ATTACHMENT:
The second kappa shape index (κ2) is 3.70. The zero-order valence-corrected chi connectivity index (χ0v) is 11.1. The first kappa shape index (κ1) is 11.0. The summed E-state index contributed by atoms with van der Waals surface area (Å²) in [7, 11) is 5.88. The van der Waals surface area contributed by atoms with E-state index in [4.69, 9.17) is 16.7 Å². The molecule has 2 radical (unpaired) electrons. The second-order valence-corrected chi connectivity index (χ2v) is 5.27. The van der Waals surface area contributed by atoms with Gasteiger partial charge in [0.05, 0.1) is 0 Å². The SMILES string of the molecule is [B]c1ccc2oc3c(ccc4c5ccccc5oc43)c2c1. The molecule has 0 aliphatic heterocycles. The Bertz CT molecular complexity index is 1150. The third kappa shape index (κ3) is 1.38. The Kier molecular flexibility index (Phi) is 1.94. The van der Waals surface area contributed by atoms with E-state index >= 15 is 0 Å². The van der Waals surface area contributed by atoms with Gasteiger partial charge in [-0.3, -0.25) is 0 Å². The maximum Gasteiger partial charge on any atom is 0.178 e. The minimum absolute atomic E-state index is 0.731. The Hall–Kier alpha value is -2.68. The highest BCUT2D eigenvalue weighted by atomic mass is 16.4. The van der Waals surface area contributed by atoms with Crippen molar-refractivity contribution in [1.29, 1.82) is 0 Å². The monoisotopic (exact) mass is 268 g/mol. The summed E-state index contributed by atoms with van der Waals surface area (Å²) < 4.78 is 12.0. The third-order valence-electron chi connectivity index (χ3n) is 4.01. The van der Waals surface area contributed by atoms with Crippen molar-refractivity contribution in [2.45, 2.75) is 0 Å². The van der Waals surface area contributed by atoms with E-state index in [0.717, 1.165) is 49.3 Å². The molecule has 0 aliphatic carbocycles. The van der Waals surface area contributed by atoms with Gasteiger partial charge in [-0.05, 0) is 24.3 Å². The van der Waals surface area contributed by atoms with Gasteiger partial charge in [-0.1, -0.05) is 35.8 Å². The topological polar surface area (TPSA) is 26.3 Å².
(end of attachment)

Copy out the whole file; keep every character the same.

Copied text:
The second kappa shape index (κ2) is 3.70. The zero-order valence-corrected chi connectivity index (χ0v) is 11.1. The first kappa shape index (κ1) is 11.0. The summed E-state index contributed by atoms with van der Waals surface area (Å²) in [7, 11) is 5.88. The van der Waals surface area contributed by atoms with E-state index in [4.69, 9.17) is 16.7 Å². The molecule has 2 radical (unpaired) electrons. The second-order valence-corrected chi connectivity index (χ2v) is 5.27. The van der Waals surface area contributed by atoms with Gasteiger partial charge in [0.05, 0.1) is 0 Å². The SMILES string of the molecule is [B]c1ccc2oc3c(ccc4c5ccccc5oc43)c2c1. The molecule has 0 aliphatic heterocycles. The Bertz CT molecular complexity index is 1150. The third kappa shape index (κ3) is 1.38. The Kier molecular flexibility index (Phi) is 1.94. The van der Waals surface area contributed by atoms with E-state index >= 15 is 0 Å². The van der Waals surface area contributed by atoms with Gasteiger partial charge in [-0.3, -0.25) is 0 Å². The maximum Gasteiger partial charge on any atom is 0.178 e. The minimum absolute atomic E-state index is 0.731. The Hall–Kier alpha value is -2.68. The highest BCUT2D eigenvalue weighted by atomic mass is 16.4. The van der Waals surface area contributed by atoms with Crippen molar-refractivity contribution in [1.29, 1.82) is 0 Å². The monoisotopic (exact) mass is 268 g/mol. The summed E-state index contributed by atoms with van der Waals surface area (Å²) < 4.78 is 12.0. The third-order valence-electron chi connectivity index (χ3n) is 4.01. The van der Waals surface area contributed by atoms with Crippen molar-refractivity contribution in [2.45, 2.75) is 0 Å². The van der Waals surface area contributed by atoms with E-state index in [0.717, 1.165) is 49.3 Å². The molecule has 0 aliphatic carbocycles. The van der Waals surface area contributed by atoms with Gasteiger partial charge in [-0.05, 0) is 24.3 Å². The van der Waals surface area contributed by atoms with Gasteiger partial charge in [-0.1, -0.05) is 35.8 Å². The topological polar surface area (TPSA) is 26.3 Å².